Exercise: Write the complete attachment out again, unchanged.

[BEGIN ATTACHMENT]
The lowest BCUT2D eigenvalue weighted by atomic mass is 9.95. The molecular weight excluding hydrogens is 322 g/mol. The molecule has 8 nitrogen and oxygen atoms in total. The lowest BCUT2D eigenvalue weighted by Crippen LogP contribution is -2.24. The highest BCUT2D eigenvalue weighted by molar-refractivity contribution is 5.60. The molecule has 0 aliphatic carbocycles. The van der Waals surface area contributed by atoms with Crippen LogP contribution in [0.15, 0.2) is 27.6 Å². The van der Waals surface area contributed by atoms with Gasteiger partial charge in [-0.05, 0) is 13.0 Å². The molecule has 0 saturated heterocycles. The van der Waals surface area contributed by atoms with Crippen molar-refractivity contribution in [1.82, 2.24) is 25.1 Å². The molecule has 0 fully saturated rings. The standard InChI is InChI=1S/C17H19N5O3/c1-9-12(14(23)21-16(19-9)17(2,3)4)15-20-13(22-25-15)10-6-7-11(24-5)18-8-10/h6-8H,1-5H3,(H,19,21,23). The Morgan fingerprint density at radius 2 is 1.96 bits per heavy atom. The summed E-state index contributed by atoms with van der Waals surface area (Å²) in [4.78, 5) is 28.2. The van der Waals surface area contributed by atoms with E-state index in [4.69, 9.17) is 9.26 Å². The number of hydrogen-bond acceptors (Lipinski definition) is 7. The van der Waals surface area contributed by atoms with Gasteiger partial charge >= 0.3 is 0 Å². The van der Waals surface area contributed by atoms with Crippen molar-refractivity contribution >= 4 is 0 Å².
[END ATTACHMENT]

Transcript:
The lowest BCUT2D eigenvalue weighted by atomic mass is 9.95. The molecular weight excluding hydrogens is 322 g/mol. The molecule has 8 nitrogen and oxygen atoms in total. The lowest BCUT2D eigenvalue weighted by Crippen LogP contribution is -2.24. The highest BCUT2D eigenvalue weighted by molar-refractivity contribution is 5.60. The molecule has 0 aliphatic carbocycles. The van der Waals surface area contributed by atoms with Crippen LogP contribution in [0.15, 0.2) is 27.6 Å². The van der Waals surface area contributed by atoms with Gasteiger partial charge in [-0.05, 0) is 13.0 Å². The molecule has 0 saturated heterocycles. The van der Waals surface area contributed by atoms with Crippen molar-refractivity contribution in [1.82, 2.24) is 25.1 Å². The molecule has 0 fully saturated rings. The standard InChI is InChI=1S/C17H19N5O3/c1-9-12(14(23)21-16(19-9)17(2,3)4)15-20-13(22-25-15)10-6-7-11(24-5)18-8-10/h6-8H,1-5H3,(H,19,21,23). The Morgan fingerprint density at radius 2 is 1.96 bits per heavy atom. The summed E-state index contributed by atoms with van der Waals surface area (Å²) in [4.78, 5) is 28.2. The van der Waals surface area contributed by atoms with E-state index in [4.69, 9.17) is 9.26 Å². The number of hydrogen-bond acceptors (Lipinski definition) is 7. The van der Waals surface area contributed by atoms with Gasteiger partial charge >= 0.3 is 0 Å². The van der Waals surface area contributed by atoms with Crippen molar-refractivity contribution >= 4 is 0 Å².